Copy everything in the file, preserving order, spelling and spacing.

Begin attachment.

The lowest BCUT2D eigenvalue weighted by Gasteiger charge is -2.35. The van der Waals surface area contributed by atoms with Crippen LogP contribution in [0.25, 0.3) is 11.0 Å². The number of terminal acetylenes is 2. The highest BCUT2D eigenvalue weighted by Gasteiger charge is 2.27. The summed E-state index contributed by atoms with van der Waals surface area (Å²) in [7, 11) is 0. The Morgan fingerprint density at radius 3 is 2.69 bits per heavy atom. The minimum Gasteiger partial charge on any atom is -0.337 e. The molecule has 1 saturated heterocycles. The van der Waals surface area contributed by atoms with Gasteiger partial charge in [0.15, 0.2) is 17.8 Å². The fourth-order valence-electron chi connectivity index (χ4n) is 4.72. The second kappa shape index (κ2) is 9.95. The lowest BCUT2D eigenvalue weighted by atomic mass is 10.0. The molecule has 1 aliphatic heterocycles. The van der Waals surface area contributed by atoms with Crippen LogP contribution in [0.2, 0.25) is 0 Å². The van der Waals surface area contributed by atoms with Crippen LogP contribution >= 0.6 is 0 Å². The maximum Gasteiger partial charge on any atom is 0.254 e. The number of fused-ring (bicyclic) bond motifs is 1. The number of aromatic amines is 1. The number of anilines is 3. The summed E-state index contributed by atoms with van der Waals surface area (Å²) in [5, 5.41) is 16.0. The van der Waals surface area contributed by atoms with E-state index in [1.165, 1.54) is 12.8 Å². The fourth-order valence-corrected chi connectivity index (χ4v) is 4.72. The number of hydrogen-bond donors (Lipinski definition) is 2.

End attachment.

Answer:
The lowest BCUT2D eigenvalue weighted by Gasteiger charge is -2.35. The van der Waals surface area contributed by atoms with Crippen LogP contribution in [0.25, 0.3) is 11.0 Å². The number of terminal acetylenes is 2. The highest BCUT2D eigenvalue weighted by Gasteiger charge is 2.27. The summed E-state index contributed by atoms with van der Waals surface area (Å²) in [7, 11) is 0. The Morgan fingerprint density at radius 3 is 2.69 bits per heavy atom. The minimum Gasteiger partial charge on any atom is -0.337 e. The molecule has 1 saturated heterocycles. The van der Waals surface area contributed by atoms with Gasteiger partial charge in [0.15, 0.2) is 17.8 Å². The fourth-order valence-electron chi connectivity index (χ4n) is 4.72. The second kappa shape index (κ2) is 9.95. The lowest BCUT2D eigenvalue weighted by atomic mass is 10.0. The molecule has 1 aliphatic heterocycles. The van der Waals surface area contributed by atoms with Crippen LogP contribution in [0.2, 0.25) is 0 Å². The van der Waals surface area contributed by atoms with Crippen LogP contribution >= 0.6 is 0 Å². The maximum Gasteiger partial charge on any atom is 0.254 e. The number of fused-ring (bicyclic) bond motifs is 1. The number of aromatic amines is 1. The number of anilines is 3. The summed E-state index contributed by atoms with van der Waals surface area (Å²) in [5, 5.41) is 16.0. The van der Waals surface area contributed by atoms with E-state index in [1.165, 1.54) is 12.8 Å². The fourth-order valence-corrected chi connectivity index (χ4v) is 4.72. The number of hydrogen-bond donors (Lipinski definition) is 2.